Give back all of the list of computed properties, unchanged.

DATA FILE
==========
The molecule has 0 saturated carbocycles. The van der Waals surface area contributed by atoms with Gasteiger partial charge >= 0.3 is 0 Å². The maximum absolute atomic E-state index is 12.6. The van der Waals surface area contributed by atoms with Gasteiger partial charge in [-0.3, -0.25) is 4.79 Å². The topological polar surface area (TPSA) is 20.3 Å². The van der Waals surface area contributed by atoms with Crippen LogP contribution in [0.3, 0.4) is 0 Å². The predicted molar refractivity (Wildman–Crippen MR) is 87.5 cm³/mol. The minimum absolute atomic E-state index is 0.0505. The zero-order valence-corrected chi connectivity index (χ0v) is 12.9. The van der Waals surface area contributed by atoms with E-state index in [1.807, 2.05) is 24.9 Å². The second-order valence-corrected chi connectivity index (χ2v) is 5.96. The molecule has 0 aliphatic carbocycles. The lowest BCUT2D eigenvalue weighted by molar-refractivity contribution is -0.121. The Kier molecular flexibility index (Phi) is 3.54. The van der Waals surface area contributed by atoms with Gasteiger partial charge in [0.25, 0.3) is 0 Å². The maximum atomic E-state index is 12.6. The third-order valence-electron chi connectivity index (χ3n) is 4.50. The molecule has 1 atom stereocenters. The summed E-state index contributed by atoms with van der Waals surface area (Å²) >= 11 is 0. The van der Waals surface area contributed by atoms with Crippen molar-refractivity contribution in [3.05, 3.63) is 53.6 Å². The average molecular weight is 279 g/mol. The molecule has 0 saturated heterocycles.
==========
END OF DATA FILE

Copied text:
The molecule has 0 saturated carbocycles. The van der Waals surface area contributed by atoms with Gasteiger partial charge >= 0.3 is 0 Å². The maximum absolute atomic E-state index is 12.6. The van der Waals surface area contributed by atoms with Gasteiger partial charge in [-0.3, -0.25) is 4.79 Å². The topological polar surface area (TPSA) is 20.3 Å². The van der Waals surface area contributed by atoms with Crippen LogP contribution in [0.3, 0.4) is 0 Å². The predicted molar refractivity (Wildman–Crippen MR) is 87.5 cm³/mol. The minimum absolute atomic E-state index is 0.0505. The zero-order valence-corrected chi connectivity index (χ0v) is 12.9. The van der Waals surface area contributed by atoms with E-state index in [1.807, 2.05) is 24.9 Å². The second-order valence-corrected chi connectivity index (χ2v) is 5.96. The molecule has 0 aliphatic carbocycles. The lowest BCUT2D eigenvalue weighted by molar-refractivity contribution is -0.121. The Kier molecular flexibility index (Phi) is 3.54. The van der Waals surface area contributed by atoms with Gasteiger partial charge in [0.25, 0.3) is 0 Å². The maximum atomic E-state index is 12.6. The third-order valence-electron chi connectivity index (χ3n) is 4.50. The molecule has 1 atom stereocenters. The summed E-state index contributed by atoms with van der Waals surface area (Å²) >= 11 is 0. The van der Waals surface area contributed by atoms with Crippen molar-refractivity contribution in [3.05, 3.63) is 53.6 Å². The average molecular weight is 279 g/mol. The molecule has 0 saturated heterocycles.